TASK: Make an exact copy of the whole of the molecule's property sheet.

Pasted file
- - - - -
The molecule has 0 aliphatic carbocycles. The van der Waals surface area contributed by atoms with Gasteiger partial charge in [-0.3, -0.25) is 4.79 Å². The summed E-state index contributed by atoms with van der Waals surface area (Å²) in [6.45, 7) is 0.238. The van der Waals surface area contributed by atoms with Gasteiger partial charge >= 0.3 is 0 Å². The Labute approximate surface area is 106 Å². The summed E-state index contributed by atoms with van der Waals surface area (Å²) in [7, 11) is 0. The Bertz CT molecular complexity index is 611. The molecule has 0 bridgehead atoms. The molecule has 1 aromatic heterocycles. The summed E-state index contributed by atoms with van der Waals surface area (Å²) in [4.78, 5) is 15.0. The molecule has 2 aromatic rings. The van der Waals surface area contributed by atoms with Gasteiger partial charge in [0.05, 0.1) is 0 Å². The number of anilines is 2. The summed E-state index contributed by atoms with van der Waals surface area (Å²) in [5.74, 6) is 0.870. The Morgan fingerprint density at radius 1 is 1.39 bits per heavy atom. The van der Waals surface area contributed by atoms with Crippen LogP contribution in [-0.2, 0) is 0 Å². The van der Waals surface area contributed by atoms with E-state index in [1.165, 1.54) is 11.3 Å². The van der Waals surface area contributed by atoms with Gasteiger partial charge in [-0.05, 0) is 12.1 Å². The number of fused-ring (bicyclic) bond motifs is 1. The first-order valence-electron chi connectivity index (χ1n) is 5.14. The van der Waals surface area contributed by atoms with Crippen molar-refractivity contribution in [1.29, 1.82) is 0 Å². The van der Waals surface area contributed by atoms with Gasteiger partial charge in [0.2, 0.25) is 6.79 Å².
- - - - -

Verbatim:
The molecule has 0 aliphatic carbocycles. The van der Waals surface area contributed by atoms with Gasteiger partial charge in [-0.3, -0.25) is 4.79 Å². The summed E-state index contributed by atoms with van der Waals surface area (Å²) in [6.45, 7) is 0.238. The van der Waals surface area contributed by atoms with Gasteiger partial charge >= 0.3 is 0 Å². The Labute approximate surface area is 106 Å². The summed E-state index contributed by atoms with van der Waals surface area (Å²) in [7, 11) is 0. The Bertz CT molecular complexity index is 611. The molecule has 0 bridgehead atoms. The molecule has 1 aromatic heterocycles. The summed E-state index contributed by atoms with van der Waals surface area (Å²) in [4.78, 5) is 15.0. The molecule has 2 aromatic rings. The van der Waals surface area contributed by atoms with Gasteiger partial charge in [0.05, 0.1) is 0 Å². The number of anilines is 2. The summed E-state index contributed by atoms with van der Waals surface area (Å²) in [5.74, 6) is 0.870. The Morgan fingerprint density at radius 1 is 1.39 bits per heavy atom. The van der Waals surface area contributed by atoms with Crippen LogP contribution in [-0.2, 0) is 0 Å². The van der Waals surface area contributed by atoms with E-state index in [1.165, 1.54) is 11.3 Å². The van der Waals surface area contributed by atoms with Gasteiger partial charge in [-0.05, 0) is 12.1 Å². The number of fused-ring (bicyclic) bond motifs is 1. The first-order valence-electron chi connectivity index (χ1n) is 5.14. The van der Waals surface area contributed by atoms with Crippen molar-refractivity contribution in [1.29, 1.82) is 0 Å². The van der Waals surface area contributed by atoms with Gasteiger partial charge in [0.2, 0.25) is 6.79 Å².